First, having seen the edited version of Martin's question, let's quickly dispose of the construction of the free symmetric monoidal category generated by a category $C$. Objects are tuples $(x_1, \ldots, x_n)$ of objects of $C$. Morphisms are labeled permutations, where permutations are conveniently visualized as string diagrams, each string being labeled by a morphism in $C$. To compose such labeled diagrams, just compose the string diagrams, composing the labels of strings in $C$ along the way.

The free symmetric monoidal category $Sym(M)$ on a monoidal category $M$ is formed from the free symmetric monoidal category $S (U M)$ on the underlying category $U M$ by adjoining isomorphisms $\phi_{x_1, \ldots, x_n}: (x_1, \ldots, x_n) \to x_1 \otimes \ldots \otimes x_n$, where the $x_i$ are objects of $M$, the expression $(x_1, \ldots, x_n)$ is the formal monoidal product in $S(UM)$, and $x_1 \otimes \ldots \otimes x_n$ is the tensor product in $M$.

More precisely, define the objects of $Sym(M)$ to be tuples $(x_1, \ldots, x_n)$ of objects of $M$. Define morphisms $(x_1, \ldots, x_n) \to (y_1, \ldots, y_m)$ to be equivalence classes of pairs $(p, f)$ where $p$ is a permutation on $n$ elements, and $f$ is an $M$-labeled *planar forest* of $m$ rooted trees. (You should think here of the free multicategory generated by a category.) Formally, a planar forest can be described as a functor $[n]^{op} \to \Delta$ where $n$ is the category $1 \leq \ldots \leq n$ and $\Delta$ is the category of finite (possibly empty) ordinals. Under the obvious way of drawing such forests, the ordered list of leaves of the forest is labeled by $(x_{p(1)}, \ldots, x_{p(n)})$, and the ordered list of roots by $(y_1, \ldots, y_m)$. Edges are labeled by objects of $M$, and each internal node with $k$ inputs labeled (in order) by $m_1, \ldots, m_k$ and output $m$ is labeled by a morphism $f: m_1 \otimes \ldots \otimes m_k \to m$.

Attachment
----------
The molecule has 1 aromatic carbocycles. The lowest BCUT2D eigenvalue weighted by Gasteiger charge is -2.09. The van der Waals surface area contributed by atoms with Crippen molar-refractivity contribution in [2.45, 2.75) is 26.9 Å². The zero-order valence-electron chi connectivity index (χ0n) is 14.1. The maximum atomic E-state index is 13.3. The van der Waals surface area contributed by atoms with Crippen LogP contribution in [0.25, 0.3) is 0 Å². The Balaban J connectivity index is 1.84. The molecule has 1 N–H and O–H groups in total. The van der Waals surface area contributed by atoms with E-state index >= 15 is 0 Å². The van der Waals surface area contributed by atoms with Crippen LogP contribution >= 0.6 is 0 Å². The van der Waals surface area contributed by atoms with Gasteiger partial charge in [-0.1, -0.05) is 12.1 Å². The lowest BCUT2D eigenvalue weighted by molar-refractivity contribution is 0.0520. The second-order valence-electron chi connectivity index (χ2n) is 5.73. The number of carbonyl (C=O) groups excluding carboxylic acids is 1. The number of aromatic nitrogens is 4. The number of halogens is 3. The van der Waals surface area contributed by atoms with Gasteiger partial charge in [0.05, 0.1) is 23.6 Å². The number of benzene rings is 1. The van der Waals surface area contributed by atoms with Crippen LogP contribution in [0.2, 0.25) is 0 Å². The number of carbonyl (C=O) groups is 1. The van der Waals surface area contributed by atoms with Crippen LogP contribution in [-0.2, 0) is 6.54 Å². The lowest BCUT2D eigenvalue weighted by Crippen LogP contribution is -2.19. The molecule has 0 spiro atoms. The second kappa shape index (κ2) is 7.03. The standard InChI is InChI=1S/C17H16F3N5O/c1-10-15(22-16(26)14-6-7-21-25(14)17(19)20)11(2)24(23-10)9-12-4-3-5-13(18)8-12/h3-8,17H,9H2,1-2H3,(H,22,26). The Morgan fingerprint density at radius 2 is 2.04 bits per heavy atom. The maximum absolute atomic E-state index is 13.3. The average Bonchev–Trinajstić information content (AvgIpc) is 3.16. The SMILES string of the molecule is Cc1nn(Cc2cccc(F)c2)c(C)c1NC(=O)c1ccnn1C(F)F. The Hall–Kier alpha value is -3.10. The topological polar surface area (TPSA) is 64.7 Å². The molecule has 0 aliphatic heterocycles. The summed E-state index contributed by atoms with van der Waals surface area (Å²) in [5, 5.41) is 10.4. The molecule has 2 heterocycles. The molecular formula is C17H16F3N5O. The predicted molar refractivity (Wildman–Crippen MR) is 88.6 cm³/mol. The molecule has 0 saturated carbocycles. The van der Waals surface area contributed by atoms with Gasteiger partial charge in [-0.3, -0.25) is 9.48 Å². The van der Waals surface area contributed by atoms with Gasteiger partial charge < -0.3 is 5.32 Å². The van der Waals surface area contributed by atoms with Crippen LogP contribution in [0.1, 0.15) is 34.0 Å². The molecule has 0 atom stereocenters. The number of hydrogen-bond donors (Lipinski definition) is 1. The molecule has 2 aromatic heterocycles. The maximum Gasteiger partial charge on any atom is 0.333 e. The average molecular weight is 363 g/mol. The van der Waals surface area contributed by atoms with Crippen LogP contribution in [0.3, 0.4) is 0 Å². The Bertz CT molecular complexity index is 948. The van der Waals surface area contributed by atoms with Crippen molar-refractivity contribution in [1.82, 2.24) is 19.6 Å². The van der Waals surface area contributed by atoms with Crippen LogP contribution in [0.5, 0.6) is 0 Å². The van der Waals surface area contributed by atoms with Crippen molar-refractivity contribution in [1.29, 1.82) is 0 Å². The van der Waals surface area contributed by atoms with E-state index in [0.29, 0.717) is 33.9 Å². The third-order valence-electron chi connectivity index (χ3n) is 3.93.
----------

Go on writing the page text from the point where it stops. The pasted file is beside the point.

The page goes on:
There is an evident way, using the monoidal structure of $M$, of evaluating such a labeled forest $f$ as a morphism $ev(f): x_{p(1)} \otimes \ldots \otimes x_{p(n)} \to y_1 \otimes \ldots \otimes y_m$ in $M$. We consider two arrows $(p, f)$ and $(p', f')$ to be equivalent if $p = p'$ as permutations and $ev(f) = ev(f')$.

Now we define composition of pairs. The main idea is to rewrite the composition of a forest followed by a permutation,

$$(x_1, \ldots, x_n) \stackrel{(1, f)}{\to} (y_1, \ldots, y_m) \stackrel{(q, 1)}{\to} (y_{q(1)}, \ldots, y_{q(m)}),$$

into a form $(p, f')$ forced by the naturality requirement of the symmetry isomorphism. Namely, if $\bar{x}_i$ is the tuple of leaves of the tree whose root is $y_i$, then we have a block permutation $bl(q)$ taking $(\bar{x}_1, \ldots, \bar{x}_m)$ to $(\bar{x}_{q(1)}, \ldots, \bar{x}_{q(m)})$. The permutation $q$ can also be applied to the $m$ trees of the forest by reordering the trees, yielding a new forest $\mathrm{perm}_q(f)$, and the composition $(q, 1) \circ (1, f)$ is defined to be $(bl(q), \mathrm{perm}_q(f))$. Then, if we have $(p, f): (x_1, \ldots, x_n) \to (y_1, \ldots, y_m)$ and $(q, g): (y_1, \ldots, y_m) \to (z_1, \ldots, z_p)$, we define their composite to be

$$(bl(q) \circ p, g \circ \mathrm{perm}_q(f))$$

where the first component is by composing permutations and the second is by the usual way of composing forests by plugging in roots of one planar forest of trees into leaves of another.

Remaining details that all this works will be left to the reader. I will remark that the key rewriting procedure above is an instance of a kind of distributive law; there are some more details to this effect in some notes on my nLab web; see here.

anysense! – Todd Trimble♦ Dec 29 '12 at 23:27